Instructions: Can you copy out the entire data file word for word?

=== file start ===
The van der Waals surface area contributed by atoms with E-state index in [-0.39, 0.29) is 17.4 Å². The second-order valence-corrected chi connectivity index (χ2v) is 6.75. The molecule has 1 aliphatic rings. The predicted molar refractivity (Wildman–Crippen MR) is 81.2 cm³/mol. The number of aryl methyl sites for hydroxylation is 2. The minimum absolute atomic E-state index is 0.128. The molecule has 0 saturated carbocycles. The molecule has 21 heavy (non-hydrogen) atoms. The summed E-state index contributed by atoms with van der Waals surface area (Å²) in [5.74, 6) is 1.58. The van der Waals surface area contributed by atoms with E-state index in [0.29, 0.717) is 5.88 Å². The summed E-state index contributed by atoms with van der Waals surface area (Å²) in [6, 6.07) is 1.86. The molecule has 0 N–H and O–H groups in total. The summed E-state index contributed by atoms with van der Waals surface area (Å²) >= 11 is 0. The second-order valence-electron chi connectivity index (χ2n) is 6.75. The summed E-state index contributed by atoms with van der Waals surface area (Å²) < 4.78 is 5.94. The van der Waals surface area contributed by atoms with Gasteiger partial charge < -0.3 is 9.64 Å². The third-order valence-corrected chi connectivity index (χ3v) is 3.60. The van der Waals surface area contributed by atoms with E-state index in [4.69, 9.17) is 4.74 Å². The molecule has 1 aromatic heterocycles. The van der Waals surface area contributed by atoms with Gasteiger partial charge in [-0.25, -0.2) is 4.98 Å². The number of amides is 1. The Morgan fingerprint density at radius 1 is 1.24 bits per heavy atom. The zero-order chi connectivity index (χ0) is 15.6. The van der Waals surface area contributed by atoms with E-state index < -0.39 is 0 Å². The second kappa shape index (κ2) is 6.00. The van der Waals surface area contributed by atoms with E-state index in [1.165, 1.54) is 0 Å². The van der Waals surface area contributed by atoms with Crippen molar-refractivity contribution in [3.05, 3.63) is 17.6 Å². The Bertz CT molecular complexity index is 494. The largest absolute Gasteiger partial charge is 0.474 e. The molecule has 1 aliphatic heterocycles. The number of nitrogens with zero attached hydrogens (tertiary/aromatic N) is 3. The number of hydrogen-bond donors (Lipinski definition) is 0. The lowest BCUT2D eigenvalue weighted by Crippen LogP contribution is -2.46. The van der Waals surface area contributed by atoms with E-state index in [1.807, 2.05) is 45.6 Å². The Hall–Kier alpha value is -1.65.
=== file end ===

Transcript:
The van der Waals surface area contributed by atoms with E-state index in [-0.39, 0.29) is 17.4 Å². The second-order valence-corrected chi connectivity index (χ2v) is 6.75. The molecule has 1 aliphatic rings. The predicted molar refractivity (Wildman–Crippen MR) is 81.2 cm³/mol. The number of aryl methyl sites for hydroxylation is 2. The minimum absolute atomic E-state index is 0.128. The molecule has 0 saturated carbocycles. The molecule has 21 heavy (non-hydrogen) atoms. The summed E-state index contributed by atoms with van der Waals surface area (Å²) in [5.74, 6) is 1.58. The van der Waals surface area contributed by atoms with E-state index in [0.29, 0.717) is 5.88 Å². The summed E-state index contributed by atoms with van der Waals surface area (Å²) in [6, 6.07) is 1.86. The molecule has 0 N–H and O–H groups in total. The summed E-state index contributed by atoms with van der Waals surface area (Å²) >= 11 is 0. The second-order valence-electron chi connectivity index (χ2n) is 6.75. The summed E-state index contributed by atoms with van der Waals surface area (Å²) < 4.78 is 5.94. The van der Waals surface area contributed by atoms with Gasteiger partial charge < -0.3 is 9.64 Å². The third-order valence-corrected chi connectivity index (χ3v) is 3.60. The van der Waals surface area contributed by atoms with E-state index in [4.69, 9.17) is 4.74 Å². The molecule has 1 aromatic heterocycles. The van der Waals surface area contributed by atoms with Gasteiger partial charge in [-0.25, -0.2) is 4.98 Å². The number of amides is 1. The Morgan fingerprint density at radius 1 is 1.24 bits per heavy atom. The zero-order chi connectivity index (χ0) is 15.6. The van der Waals surface area contributed by atoms with E-state index < -0.39 is 0 Å². The second kappa shape index (κ2) is 6.00. The van der Waals surface area contributed by atoms with E-state index in [1.165, 1.54) is 0 Å². The van der Waals surface area contributed by atoms with Crippen molar-refractivity contribution in [3.05, 3.63) is 17.6 Å². The Bertz CT molecular complexity index is 494. The largest absolute Gasteiger partial charge is 0.474 e. The molecule has 1 aliphatic heterocycles. The number of nitrogens with zero attached hydrogens (tertiary/aromatic N) is 3. The number of hydrogen-bond donors (Lipinski definition) is 0. The lowest BCUT2D eigenvalue weighted by Crippen LogP contribution is -2.46. The van der Waals surface area contributed by atoms with E-state index in [1.807, 2.05) is 45.6 Å². The Hall–Kier alpha value is -1.65.